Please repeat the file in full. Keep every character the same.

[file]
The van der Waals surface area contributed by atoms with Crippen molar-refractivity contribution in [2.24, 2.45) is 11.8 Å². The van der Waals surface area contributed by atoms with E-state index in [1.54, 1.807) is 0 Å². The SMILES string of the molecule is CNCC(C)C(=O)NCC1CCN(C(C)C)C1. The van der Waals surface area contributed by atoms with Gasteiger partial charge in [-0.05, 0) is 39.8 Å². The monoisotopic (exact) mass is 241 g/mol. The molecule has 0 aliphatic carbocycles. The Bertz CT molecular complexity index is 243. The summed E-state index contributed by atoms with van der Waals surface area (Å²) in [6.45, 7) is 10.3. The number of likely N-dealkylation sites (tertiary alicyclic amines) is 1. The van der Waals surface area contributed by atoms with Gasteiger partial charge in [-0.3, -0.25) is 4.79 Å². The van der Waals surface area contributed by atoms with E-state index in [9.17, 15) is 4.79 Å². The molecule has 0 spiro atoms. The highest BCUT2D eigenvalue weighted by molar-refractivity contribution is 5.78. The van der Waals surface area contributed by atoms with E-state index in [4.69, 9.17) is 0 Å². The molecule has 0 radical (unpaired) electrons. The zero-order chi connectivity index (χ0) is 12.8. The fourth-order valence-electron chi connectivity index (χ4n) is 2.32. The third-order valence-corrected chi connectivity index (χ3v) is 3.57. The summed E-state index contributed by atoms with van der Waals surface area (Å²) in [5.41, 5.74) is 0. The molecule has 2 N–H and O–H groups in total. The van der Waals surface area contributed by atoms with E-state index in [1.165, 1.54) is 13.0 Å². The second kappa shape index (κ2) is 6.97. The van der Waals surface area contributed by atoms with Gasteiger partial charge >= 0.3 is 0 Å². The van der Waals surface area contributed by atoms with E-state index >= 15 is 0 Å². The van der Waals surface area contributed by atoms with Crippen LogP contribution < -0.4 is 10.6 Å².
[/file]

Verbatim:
The van der Waals surface area contributed by atoms with Crippen molar-refractivity contribution in [2.24, 2.45) is 11.8 Å². The van der Waals surface area contributed by atoms with E-state index in [1.54, 1.807) is 0 Å². The SMILES string of the molecule is CNCC(C)C(=O)NCC1CCN(C(C)C)C1. The van der Waals surface area contributed by atoms with Gasteiger partial charge in [-0.05, 0) is 39.8 Å². The monoisotopic (exact) mass is 241 g/mol. The molecule has 0 aliphatic carbocycles. The Bertz CT molecular complexity index is 243. The summed E-state index contributed by atoms with van der Waals surface area (Å²) in [6.45, 7) is 10.3. The number of likely N-dealkylation sites (tertiary alicyclic amines) is 1. The van der Waals surface area contributed by atoms with Gasteiger partial charge in [-0.3, -0.25) is 4.79 Å². The van der Waals surface area contributed by atoms with E-state index in [9.17, 15) is 4.79 Å². The molecule has 0 spiro atoms. The highest BCUT2D eigenvalue weighted by molar-refractivity contribution is 5.78. The van der Waals surface area contributed by atoms with E-state index in [4.69, 9.17) is 0 Å². The molecule has 0 radical (unpaired) electrons. The zero-order chi connectivity index (χ0) is 12.8. The fourth-order valence-electron chi connectivity index (χ4n) is 2.32. The third-order valence-corrected chi connectivity index (χ3v) is 3.57. The summed E-state index contributed by atoms with van der Waals surface area (Å²) in [5.41, 5.74) is 0. The molecule has 2 N–H and O–H groups in total. The van der Waals surface area contributed by atoms with E-state index in [1.165, 1.54) is 13.0 Å². The second kappa shape index (κ2) is 6.97. The van der Waals surface area contributed by atoms with Gasteiger partial charge >= 0.3 is 0 Å². The van der Waals surface area contributed by atoms with E-state index >= 15 is 0 Å². The van der Waals surface area contributed by atoms with Crippen LogP contribution < -0.4 is 10.6 Å².